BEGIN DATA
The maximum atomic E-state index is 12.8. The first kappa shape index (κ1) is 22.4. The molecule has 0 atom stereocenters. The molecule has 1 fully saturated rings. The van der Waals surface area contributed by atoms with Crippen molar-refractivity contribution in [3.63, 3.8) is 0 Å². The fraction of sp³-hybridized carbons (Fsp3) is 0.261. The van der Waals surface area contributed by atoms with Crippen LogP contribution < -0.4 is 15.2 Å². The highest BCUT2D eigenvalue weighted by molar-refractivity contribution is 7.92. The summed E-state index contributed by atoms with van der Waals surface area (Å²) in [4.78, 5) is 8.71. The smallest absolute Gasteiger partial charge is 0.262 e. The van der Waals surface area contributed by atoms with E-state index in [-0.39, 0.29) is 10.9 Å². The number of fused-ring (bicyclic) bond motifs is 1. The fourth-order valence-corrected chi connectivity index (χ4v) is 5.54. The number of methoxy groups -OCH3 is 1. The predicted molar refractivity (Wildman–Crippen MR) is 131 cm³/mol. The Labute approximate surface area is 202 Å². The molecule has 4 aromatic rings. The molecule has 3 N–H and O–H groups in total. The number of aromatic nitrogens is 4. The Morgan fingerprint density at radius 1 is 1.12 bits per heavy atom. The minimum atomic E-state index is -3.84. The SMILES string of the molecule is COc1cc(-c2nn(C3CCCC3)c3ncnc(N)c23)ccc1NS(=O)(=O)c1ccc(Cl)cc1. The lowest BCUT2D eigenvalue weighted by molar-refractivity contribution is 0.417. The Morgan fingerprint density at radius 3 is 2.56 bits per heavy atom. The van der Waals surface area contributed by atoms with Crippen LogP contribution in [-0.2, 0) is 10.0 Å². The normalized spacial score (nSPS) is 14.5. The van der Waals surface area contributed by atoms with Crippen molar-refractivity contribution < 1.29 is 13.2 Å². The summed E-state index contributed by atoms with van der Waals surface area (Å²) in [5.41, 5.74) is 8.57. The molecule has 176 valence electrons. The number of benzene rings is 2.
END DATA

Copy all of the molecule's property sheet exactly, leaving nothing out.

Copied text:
The maximum atomic E-state index is 12.8. The first kappa shape index (κ1) is 22.4. The molecule has 0 atom stereocenters. The molecule has 1 fully saturated rings. The van der Waals surface area contributed by atoms with Crippen molar-refractivity contribution in [3.63, 3.8) is 0 Å². The fraction of sp³-hybridized carbons (Fsp3) is 0.261. The van der Waals surface area contributed by atoms with Crippen LogP contribution < -0.4 is 15.2 Å². The highest BCUT2D eigenvalue weighted by molar-refractivity contribution is 7.92. The summed E-state index contributed by atoms with van der Waals surface area (Å²) in [4.78, 5) is 8.71. The smallest absolute Gasteiger partial charge is 0.262 e. The van der Waals surface area contributed by atoms with E-state index in [-0.39, 0.29) is 10.9 Å². The number of fused-ring (bicyclic) bond motifs is 1. The fourth-order valence-corrected chi connectivity index (χ4v) is 5.54. The number of methoxy groups -OCH3 is 1. The predicted molar refractivity (Wildman–Crippen MR) is 131 cm³/mol. The Labute approximate surface area is 202 Å². The molecule has 4 aromatic rings. The molecule has 3 N–H and O–H groups in total. The number of aromatic nitrogens is 4. The Morgan fingerprint density at radius 1 is 1.12 bits per heavy atom. The minimum atomic E-state index is -3.84. The SMILES string of the molecule is COc1cc(-c2nn(C3CCCC3)c3ncnc(N)c23)ccc1NS(=O)(=O)c1ccc(Cl)cc1. The lowest BCUT2D eigenvalue weighted by molar-refractivity contribution is 0.417. The Morgan fingerprint density at radius 3 is 2.56 bits per heavy atom. The van der Waals surface area contributed by atoms with Crippen LogP contribution in [-0.2, 0) is 10.0 Å². The normalized spacial score (nSPS) is 14.5. The van der Waals surface area contributed by atoms with Crippen molar-refractivity contribution < 1.29 is 13.2 Å². The summed E-state index contributed by atoms with van der Waals surface area (Å²) in [5.41, 5.74) is 8.57. The molecule has 176 valence electrons. The number of benzene rings is 2.